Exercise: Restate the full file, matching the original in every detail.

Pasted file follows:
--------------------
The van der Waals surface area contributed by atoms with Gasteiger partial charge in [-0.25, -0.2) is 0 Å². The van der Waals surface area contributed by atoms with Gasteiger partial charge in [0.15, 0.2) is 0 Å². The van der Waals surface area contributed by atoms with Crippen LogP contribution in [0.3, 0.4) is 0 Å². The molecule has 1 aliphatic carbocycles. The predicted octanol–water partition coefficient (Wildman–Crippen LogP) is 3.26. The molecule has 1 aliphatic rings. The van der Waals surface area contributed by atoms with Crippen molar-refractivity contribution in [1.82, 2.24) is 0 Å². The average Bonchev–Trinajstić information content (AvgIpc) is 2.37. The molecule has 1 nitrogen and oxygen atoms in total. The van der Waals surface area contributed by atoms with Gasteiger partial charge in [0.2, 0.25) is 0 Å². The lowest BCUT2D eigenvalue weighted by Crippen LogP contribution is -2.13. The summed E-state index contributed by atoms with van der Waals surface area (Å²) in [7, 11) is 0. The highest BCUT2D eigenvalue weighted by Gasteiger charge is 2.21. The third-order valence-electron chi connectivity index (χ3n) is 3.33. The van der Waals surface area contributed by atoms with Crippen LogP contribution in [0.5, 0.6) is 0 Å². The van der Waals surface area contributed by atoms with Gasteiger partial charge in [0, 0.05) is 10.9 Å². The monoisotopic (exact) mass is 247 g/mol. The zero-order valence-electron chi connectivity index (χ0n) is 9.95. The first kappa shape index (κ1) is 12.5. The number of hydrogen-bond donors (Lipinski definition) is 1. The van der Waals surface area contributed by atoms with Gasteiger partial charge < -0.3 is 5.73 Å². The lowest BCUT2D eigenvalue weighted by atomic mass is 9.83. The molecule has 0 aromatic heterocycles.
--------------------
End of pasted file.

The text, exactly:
The van der Waals surface area contributed by atoms with Gasteiger partial charge in [-0.25, -0.2) is 0 Å². The van der Waals surface area contributed by atoms with Gasteiger partial charge in [0.15, 0.2) is 0 Å². The van der Waals surface area contributed by atoms with Crippen LogP contribution in [0.3, 0.4) is 0 Å². The molecule has 1 aliphatic carbocycles. The predicted octanol–water partition coefficient (Wildman–Crippen LogP) is 3.26. The molecule has 1 aliphatic rings. The van der Waals surface area contributed by atoms with Crippen molar-refractivity contribution in [1.82, 2.24) is 0 Å². The average Bonchev–Trinajstić information content (AvgIpc) is 2.37. The molecule has 1 nitrogen and oxygen atoms in total. The van der Waals surface area contributed by atoms with Gasteiger partial charge in [0.2, 0.25) is 0 Å². The lowest BCUT2D eigenvalue weighted by Crippen LogP contribution is -2.13. The summed E-state index contributed by atoms with van der Waals surface area (Å²) in [7, 11) is 0. The highest BCUT2D eigenvalue weighted by Gasteiger charge is 2.21. The third-order valence-electron chi connectivity index (χ3n) is 3.33. The van der Waals surface area contributed by atoms with Crippen LogP contribution in [0.5, 0.6) is 0 Å². The van der Waals surface area contributed by atoms with Gasteiger partial charge in [0, 0.05) is 10.9 Å². The monoisotopic (exact) mass is 247 g/mol. The zero-order valence-electron chi connectivity index (χ0n) is 9.95. The first kappa shape index (κ1) is 12.5. The number of hydrogen-bond donors (Lipinski definition) is 1. The van der Waals surface area contributed by atoms with Gasteiger partial charge < -0.3 is 5.73 Å². The lowest BCUT2D eigenvalue weighted by atomic mass is 9.83. The molecule has 0 aromatic heterocycles.